Tags: ISIS/Islamic State | ISIS | takes | Ramadi | adapts | military | tactics

WSJ: New ISIS Tactics Responsible for Fall of Ramadi

Image: WSJ: New ISIS Tactics Responsible for Fall of Ramadi
(AP)

By    |   Monday, 25 May 2015 10:00 PM

Despite claims by Defense Secretary Ash Carter that the fall of Ramadi was the fault of Iraqi troops unwilling to fight, a report in The Wall Street Journal says much of the recent gain by the Islamic State (ISIS) is attributable to new war tactics.

An ISIS commander in late April put out a call for fighters to redeploy from Syria to the Ramadi area because his forces were prepared to launch an attack as the once-static front lines had begun to swing ISIS's way.

Just three weeks later, ISIS had taken control of Ramadi with suicide bombers.

Though ISIS was far outnumbered, it outwitted Iraqi and coalition troops through several adaptive methods, the Journal reported.

"It's very frustrating," Bill Roggio, senior fellow at the Defense of Democracies think tank told the Journal. "These guys are showing a good degree of tactical awareness."

The fighters drove ordinary sedans to Ramadi rather than their usual Toyota pickup trucks. That helped them appear to be part of the regular population.

ISIS leaders sought fighters to take a "one-time assignment," meaning a suicide-bombing mission. Meanwhile, ISIS enforced a social media blackout of its operations near Ramadi, while continuing to post about its actions elsewhere.

An initial attack on May 5 was repelled by Iraqi forces, but ISIS was able to reposition snipers by May 13. On May 14, one armored bulldozer was deployed to remove concrete barriers from around the government building in the capital city of Anbar province.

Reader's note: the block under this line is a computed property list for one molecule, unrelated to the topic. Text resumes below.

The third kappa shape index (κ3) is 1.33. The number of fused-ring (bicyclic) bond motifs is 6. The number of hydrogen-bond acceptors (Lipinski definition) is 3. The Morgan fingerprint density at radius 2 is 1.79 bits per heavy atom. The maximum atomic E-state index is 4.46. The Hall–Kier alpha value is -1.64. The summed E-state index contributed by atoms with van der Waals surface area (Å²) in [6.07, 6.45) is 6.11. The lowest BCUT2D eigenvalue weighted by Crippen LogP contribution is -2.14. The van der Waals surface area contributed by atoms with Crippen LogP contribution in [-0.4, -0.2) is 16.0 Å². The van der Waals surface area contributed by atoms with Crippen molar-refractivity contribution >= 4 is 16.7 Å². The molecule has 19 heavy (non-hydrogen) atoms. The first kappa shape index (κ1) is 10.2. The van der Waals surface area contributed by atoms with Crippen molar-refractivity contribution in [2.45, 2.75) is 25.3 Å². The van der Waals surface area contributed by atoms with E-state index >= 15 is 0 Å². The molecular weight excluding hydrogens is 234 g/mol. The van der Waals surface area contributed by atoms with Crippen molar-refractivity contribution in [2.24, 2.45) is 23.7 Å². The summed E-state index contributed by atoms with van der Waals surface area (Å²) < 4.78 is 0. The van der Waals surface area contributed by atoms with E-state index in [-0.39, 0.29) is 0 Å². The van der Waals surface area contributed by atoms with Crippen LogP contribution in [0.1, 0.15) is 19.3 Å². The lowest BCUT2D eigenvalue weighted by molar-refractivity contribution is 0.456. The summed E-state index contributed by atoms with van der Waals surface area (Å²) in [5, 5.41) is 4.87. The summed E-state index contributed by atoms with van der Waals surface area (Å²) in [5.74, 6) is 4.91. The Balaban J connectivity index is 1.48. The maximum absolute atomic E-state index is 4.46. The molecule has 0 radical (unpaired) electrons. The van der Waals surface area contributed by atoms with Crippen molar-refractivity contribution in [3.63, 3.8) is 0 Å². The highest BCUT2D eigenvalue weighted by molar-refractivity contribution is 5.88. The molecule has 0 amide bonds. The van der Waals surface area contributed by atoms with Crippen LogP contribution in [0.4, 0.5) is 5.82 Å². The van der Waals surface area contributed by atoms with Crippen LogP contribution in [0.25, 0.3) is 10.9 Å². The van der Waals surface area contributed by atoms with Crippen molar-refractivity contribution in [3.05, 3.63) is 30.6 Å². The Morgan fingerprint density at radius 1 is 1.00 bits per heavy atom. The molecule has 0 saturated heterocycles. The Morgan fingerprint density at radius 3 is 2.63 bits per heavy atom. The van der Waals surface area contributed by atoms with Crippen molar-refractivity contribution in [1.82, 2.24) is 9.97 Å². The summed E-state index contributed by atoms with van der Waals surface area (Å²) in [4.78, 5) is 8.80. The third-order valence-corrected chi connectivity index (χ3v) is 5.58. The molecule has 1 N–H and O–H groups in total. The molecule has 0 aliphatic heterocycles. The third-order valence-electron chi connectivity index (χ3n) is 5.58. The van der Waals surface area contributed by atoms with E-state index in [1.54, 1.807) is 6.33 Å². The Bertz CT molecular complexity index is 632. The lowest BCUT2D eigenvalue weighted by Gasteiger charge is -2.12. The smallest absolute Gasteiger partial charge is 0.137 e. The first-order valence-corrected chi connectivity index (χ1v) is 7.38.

The dozer worked uninterrupted for nearly an hour, and once it was finished a fleet of American-supplied vehicles captured by ISIS and loaded with explosives were driven through.

Another 20 such bombs were set off over the next 72 hours.

The government complex fell on May 15, and the entire city was in ISIS hands by May 17.

"They displayed admirable operational security," Charlie Winter of the London think tank Quilliam told the Journal. "They understand the element of surprise. And they understand how [the coalition] can track them."

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Despite claims by Defense Secretary Ash Carter that the fall of Ramadi was the fault of Iraqi troops unwilling to fight, a report in The Wall Street Journal says much of the recent gain by the Islamic State (ISIS) is attributable to new war tactics. An ISIS commander in...
ISIS, takes, Ramadi, adapts, military, tactics
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2015-00-25
Monday, 25 May 2015 10:00 PM
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